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First human-caused dolphin extinction reported

Aug. 11, 2007
World Science staff

Sci­en­tists this week re­ported the first hu­man-caused ex­tinc­tion of a dol­phin.

The fresh­wa­ter Yang­tze Riv­er dol­phin, al­so known as baiji, seems to be no more, re­search­ers said. The an­i­mal in­hab­it­ed the mid­dle and low­er Yang­tze Riv­er and neigh­bour­ing Qiantang Riv­er in east­ern Chi­na. 

The baiji dolphin. 


It “has long been rec­og­nized as one of the world’s rar­est and most threat­ened mam­mal spe­cies,” wrote Sam­u­el T. Tur­vey of the Zo­o­log­i­cal So­ci­e­ty of Lon­don and col­leagues in the Aug. 7 on­line is­sue of the re­search jour­nal Bi­ol­o­gy Let­ters.

“The sta­tus of the baiji has not been in­ves­t­i­gated since the late 1990s, when the sur­viv­ing popula­t­ion was es­ti­mat­ed to be as low as 13,” they wrote. Late last year, sci­en­tists con­ducted an in­ten­sive six-week search over the an­i­mal’s whole his­tor­i­cal range and “failed to find any ev­i­dence that the spe­cies sur­vives,” they added.

“We are forced to con­clude that the baiji is now likely to be ex­tinct, probably due to un­sus­tain­a­ble by-catch in lo­cal fish­er­ies. This rep­re­sents the first glob­al ex­tinc­tion of a large ver­te­brate for over 50 years, only the fourth dis­ap­pear­ance of an en­tire mam­mal family since AD 1500, and the first ce­ta­cean spe­cies to be driv­en to ex­tinc­tion by hu­man ac­ti­vity,” they wrote. Cetaceans are a group of aquat­ic mam­mals that in­clude whales, dol­phins, and por­poises.

The dol­phin was sci­en­tif­ic­ally known as Li­po­tes vex­il­lifer. The re­search­ers al­so warned that “im­me­di­ate and ex­treme meas­ures may be nec­es­sary” to save an­oth­er lo­cal spe­cies, the Yang­tze fin­less por­poise Neopho­caena pho­caenoides asi­ae­ori­en­talis.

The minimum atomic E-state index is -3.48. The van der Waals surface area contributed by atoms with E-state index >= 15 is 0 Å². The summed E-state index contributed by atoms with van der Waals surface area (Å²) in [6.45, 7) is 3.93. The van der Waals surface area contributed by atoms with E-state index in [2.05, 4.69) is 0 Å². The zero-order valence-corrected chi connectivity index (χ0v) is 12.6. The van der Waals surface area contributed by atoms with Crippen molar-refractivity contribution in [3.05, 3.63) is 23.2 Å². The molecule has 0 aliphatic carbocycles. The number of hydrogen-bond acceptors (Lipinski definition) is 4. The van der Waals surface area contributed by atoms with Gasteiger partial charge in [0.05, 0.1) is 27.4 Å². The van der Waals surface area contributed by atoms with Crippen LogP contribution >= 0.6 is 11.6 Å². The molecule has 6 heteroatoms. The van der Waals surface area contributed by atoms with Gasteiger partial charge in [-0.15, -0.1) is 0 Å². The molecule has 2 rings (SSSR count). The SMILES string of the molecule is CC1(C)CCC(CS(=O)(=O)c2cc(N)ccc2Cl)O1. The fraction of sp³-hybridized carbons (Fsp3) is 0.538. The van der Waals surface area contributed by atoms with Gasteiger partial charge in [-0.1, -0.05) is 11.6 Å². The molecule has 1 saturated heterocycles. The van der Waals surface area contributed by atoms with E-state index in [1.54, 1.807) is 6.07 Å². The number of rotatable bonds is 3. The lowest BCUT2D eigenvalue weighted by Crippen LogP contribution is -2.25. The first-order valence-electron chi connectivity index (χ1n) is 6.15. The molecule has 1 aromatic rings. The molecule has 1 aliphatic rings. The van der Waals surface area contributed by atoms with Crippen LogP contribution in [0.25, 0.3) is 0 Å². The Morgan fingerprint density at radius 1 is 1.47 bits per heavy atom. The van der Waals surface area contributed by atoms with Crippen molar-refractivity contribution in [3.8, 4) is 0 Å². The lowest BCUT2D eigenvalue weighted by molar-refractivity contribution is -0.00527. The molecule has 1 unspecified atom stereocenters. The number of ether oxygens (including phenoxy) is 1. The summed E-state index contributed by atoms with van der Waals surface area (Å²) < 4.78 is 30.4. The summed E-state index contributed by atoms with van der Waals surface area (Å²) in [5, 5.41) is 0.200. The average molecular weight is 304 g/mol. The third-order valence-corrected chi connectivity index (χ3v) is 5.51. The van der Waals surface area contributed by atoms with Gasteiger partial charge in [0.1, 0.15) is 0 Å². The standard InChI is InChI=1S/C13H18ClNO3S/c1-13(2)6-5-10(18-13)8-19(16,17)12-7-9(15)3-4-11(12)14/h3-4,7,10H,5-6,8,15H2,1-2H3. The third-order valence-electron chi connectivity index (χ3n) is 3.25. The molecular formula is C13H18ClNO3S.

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Scientists this week reported the first human-caused extinction of a dolphin. The freshwater Yangtze River dolphin, also known as baiji, seems to be no more, researchers said. The animal inhabited the middle and lower Yangtze River and neighbouring Qiantang River in eastern China. It “has long been recognized as one of the world’s rarest and most threatened mammal species,” wrote Samuel T. Turvey of the Zoological Society of London and colleagues in the Aug. 7 online issue of the research journal Biology Letters. “The status of the baiji has not been investigated since the late 1990s, when the surviving population was estimated to be as low as 13 individuals,” they wrote. Late last year, scientists conducted an intensive six-week search over the animal’s whole historical range and “failed to find any evidence that the species survives,” they added. “We are forced to conclude that the baiji is now likely to be extinct, probably due to unsustainable by-catch in local fisheries. This represents the first global extinction of a large vertebrate for over 50 years, only the fourth disappearance of an entire mammal family since AD 1500, and the first cetacean species to be driven to extinction by human activity,” they wrote. Cetaceans are a group of aquatic mammals that include whales, dolphins, and porpoises. The dolphin was scientifically known as Lipotes vexillifer. The researchers also warned that “immediate and extreme measures may be necessary” to save another local species, the Yangtze finless porpoise Neophocaena phocaenoides asiaeorientalis.